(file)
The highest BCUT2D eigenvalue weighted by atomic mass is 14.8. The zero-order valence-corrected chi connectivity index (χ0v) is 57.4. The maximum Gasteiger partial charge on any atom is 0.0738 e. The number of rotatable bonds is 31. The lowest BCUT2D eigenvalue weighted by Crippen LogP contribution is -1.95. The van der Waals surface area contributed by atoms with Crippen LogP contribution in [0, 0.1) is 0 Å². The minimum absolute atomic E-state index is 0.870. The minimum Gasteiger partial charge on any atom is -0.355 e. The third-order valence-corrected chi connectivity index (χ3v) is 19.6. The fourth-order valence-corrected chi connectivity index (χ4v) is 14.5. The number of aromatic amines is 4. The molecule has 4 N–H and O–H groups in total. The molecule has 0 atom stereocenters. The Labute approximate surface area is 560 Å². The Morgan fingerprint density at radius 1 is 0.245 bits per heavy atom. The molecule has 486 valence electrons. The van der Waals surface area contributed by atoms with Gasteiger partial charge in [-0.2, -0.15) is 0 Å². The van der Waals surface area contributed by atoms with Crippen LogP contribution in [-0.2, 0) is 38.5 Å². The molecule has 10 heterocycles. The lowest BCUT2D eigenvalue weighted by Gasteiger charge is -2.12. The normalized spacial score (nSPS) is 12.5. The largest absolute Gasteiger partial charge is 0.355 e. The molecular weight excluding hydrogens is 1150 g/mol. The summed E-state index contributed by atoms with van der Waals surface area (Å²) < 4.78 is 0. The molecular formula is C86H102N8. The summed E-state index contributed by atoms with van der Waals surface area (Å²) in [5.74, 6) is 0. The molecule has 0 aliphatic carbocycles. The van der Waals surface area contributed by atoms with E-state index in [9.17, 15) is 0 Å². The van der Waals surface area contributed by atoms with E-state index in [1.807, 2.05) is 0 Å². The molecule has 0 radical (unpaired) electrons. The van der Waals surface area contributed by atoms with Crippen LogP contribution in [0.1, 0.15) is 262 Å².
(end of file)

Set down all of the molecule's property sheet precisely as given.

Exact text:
The highest BCUT2D eigenvalue weighted by atomic mass is 14.8. The zero-order valence-corrected chi connectivity index (χ0v) is 57.4. The maximum Gasteiger partial charge on any atom is 0.0738 e. The number of rotatable bonds is 31. The lowest BCUT2D eigenvalue weighted by Crippen LogP contribution is -1.95. The van der Waals surface area contributed by atoms with Crippen LogP contribution in [0, 0.1) is 0 Å². The minimum absolute atomic E-state index is 0.870. The minimum Gasteiger partial charge on any atom is -0.355 e. The third-order valence-corrected chi connectivity index (χ3v) is 19.6. The fourth-order valence-corrected chi connectivity index (χ4v) is 14.5. The number of aromatic amines is 4. The molecule has 4 N–H and O–H groups in total. The molecule has 0 atom stereocenters. The Labute approximate surface area is 560 Å². The Morgan fingerprint density at radius 1 is 0.245 bits per heavy atom. The molecule has 486 valence electrons. The van der Waals surface area contributed by atoms with Gasteiger partial charge in [-0.2, -0.15) is 0 Å². The van der Waals surface area contributed by atoms with Crippen LogP contribution in [-0.2, 0) is 38.5 Å². The molecule has 10 heterocycles. The lowest BCUT2D eigenvalue weighted by Gasteiger charge is -2.12. The normalized spacial score (nSPS) is 12.5. The largest absolute Gasteiger partial charge is 0.355 e. The molecular weight excluding hydrogens is 1150 g/mol. The summed E-state index contributed by atoms with van der Waals surface area (Å²) < 4.78 is 0. The molecular formula is C86H102N8. The summed E-state index contributed by atoms with van der Waals surface area (Å²) in [5.74, 6) is 0. The molecule has 0 aliphatic carbocycles. The van der Waals surface area contributed by atoms with E-state index in [9.17, 15) is 0 Å². The van der Waals surface area contributed by atoms with E-state index in [1.807, 2.05) is 0 Å². The molecule has 0 radical (unpaired) electrons. The van der Waals surface area contributed by atoms with Crippen LogP contribution in [0.1, 0.15) is 262 Å².